Friday, December 26, 2008

Holiday leftovers

This winter holiday offered up many blessings, and one of my favorites is a new recipe which complements the traditional flavors of the season. I've wanted to create a dish using Maine-grown pumpkin seeds since this summer and have been mulling over possible concoctions in my head for a number of weeks. With time off from work and a Winter Solstice desire to hunker down in my kitchen, I finally started playing with the pumpkin seeds. The result? Pumpkin Seed Croquettes.

I baked a batch for Christmas Eve dinner at my house and and another for Christmas day dinner at my in-laws. And today, I reheated a leftover croquette, piled it onto pan toasted Standard Baking Company bread, dressed it with mushroom gravy and slathered on homemade cranberry sauce. It was Christmas dinner on a sandwich. It was delicious.

By using a ton of fresh sage and liberal amounts of celery seed and garlic, the taste becomes reminiscent of stuffing and mashed potatoes. The batter and uncooked croquettes will be a funny shade of green, but, as you can see from these pics, a little basting and time in the oven turn the croquettes a nutty brown hue. Serve them with cranberry sauce and gravy, and you'll please any palate.

Pumpkin Seed Croquettes

3 cups cooked organic small grained brown rice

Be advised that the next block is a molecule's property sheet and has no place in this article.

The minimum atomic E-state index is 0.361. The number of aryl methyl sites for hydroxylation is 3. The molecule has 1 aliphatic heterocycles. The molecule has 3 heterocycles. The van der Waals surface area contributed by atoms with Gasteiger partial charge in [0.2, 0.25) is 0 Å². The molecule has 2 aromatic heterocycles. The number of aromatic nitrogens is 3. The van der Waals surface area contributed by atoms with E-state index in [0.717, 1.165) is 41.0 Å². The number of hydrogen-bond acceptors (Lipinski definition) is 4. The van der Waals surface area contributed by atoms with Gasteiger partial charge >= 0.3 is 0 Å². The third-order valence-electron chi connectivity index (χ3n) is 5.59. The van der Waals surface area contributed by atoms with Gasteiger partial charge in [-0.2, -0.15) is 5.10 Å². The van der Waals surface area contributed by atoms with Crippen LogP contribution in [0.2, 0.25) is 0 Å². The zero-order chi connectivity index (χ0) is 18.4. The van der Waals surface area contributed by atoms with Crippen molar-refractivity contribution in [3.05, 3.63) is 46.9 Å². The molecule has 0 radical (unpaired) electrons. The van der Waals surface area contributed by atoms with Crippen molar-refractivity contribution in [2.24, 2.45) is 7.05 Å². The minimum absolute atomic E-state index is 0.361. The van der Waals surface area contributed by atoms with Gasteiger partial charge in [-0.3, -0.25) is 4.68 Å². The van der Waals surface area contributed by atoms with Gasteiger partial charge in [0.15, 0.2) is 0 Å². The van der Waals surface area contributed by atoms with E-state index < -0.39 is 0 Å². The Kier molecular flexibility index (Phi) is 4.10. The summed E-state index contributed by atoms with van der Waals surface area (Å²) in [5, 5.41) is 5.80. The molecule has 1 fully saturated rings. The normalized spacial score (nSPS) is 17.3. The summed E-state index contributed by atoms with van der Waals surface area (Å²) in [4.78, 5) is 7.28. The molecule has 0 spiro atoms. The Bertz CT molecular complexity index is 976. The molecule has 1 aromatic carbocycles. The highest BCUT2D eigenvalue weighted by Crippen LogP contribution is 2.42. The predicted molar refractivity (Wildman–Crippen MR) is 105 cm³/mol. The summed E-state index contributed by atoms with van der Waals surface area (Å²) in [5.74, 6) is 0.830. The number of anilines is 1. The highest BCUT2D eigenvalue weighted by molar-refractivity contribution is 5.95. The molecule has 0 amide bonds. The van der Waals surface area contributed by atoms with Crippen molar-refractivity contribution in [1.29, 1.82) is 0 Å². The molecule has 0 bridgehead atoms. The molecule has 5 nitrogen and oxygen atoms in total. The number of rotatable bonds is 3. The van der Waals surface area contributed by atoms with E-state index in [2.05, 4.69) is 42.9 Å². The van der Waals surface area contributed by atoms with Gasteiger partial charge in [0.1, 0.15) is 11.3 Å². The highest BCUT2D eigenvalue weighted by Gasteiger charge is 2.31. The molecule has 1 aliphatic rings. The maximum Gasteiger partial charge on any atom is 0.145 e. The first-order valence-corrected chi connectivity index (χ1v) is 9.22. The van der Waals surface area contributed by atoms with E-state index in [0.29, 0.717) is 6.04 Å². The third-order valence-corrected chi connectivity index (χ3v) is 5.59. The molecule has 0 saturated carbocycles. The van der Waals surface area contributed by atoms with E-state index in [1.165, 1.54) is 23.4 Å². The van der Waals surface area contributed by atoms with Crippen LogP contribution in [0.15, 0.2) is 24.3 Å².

2 cups salted organic pumpkin seeds
3 Tbsp. organic extra virgin olive oil
1 medium onion, diced
2 cloves organic garlic
1 Tbsp. organic soy sauce
1 tsp. organic toasted sesame oil
1/2 cup water
3 cups organic carrots, grated
1 Tbsp. fresh sage, chopped
1 tsp. dried organic celery seed
1 tsp. dried organic basil

1/2 cup olive oil
1/2 cup soy sauce

Preheat oven to 350. Add pumpkin seeds to food processor and pulse a few times. Then add olive oil, garlic, soy sauce and sesame oil. Mix until it has a creamy texture. Add pumpkin seed mixture to bowl with brown rice, carrots and seasonings. Mix until well blended. Saute onion until caramelized and add to pumpkin seed mixture.

Oil a baking pan. Take roughly a cup full of the mixture into your hands and form a ball. Then roll it into an oblong croquette. Press the croquettes onto the oiled baking pan. Once the pan is full, whisk the baste ingredients together and brush it over each croquette. Place the pan in the oven and bake for 45-60 minutes. Baste the croquettes after 20 minutes. Serve with mushroom gravy and cranberry sauce. Makes 20.

Mushroom Gravy

1 medium organic onion, diced
3 Tbsp. organic extra virgin olive oil
2 cups organic shiitake mushrooms, diced
1/4 cup organic soy sauce
1 cup organic hemp milk
1/2 cup water
1 Tbsp. fresh organic sage, chopped
1 tsp. organic garlic powder
1 tsp. organic onion powder
1 tsp. organic dried thyme
1 tsp. organic dried basil
1/4 cup organic rye flour

Saute onions until they begin to brown. Then add mushrooms and cook for 4-5 minutes. Add soy sauce, hemp milk and water. Stir. Add seasonings and allow to simmer for 15-20 minutes. Slowly add flour until the gravy is thick and doesn't easily run off a spoon. Serve warm.

Tangy Cranberry Sauce

6 cups fresh, Maine organic cranberries
2 cups organic Maine maple syrup
1 tsp. Maine sea salt
4 tsp. balsamic vinegar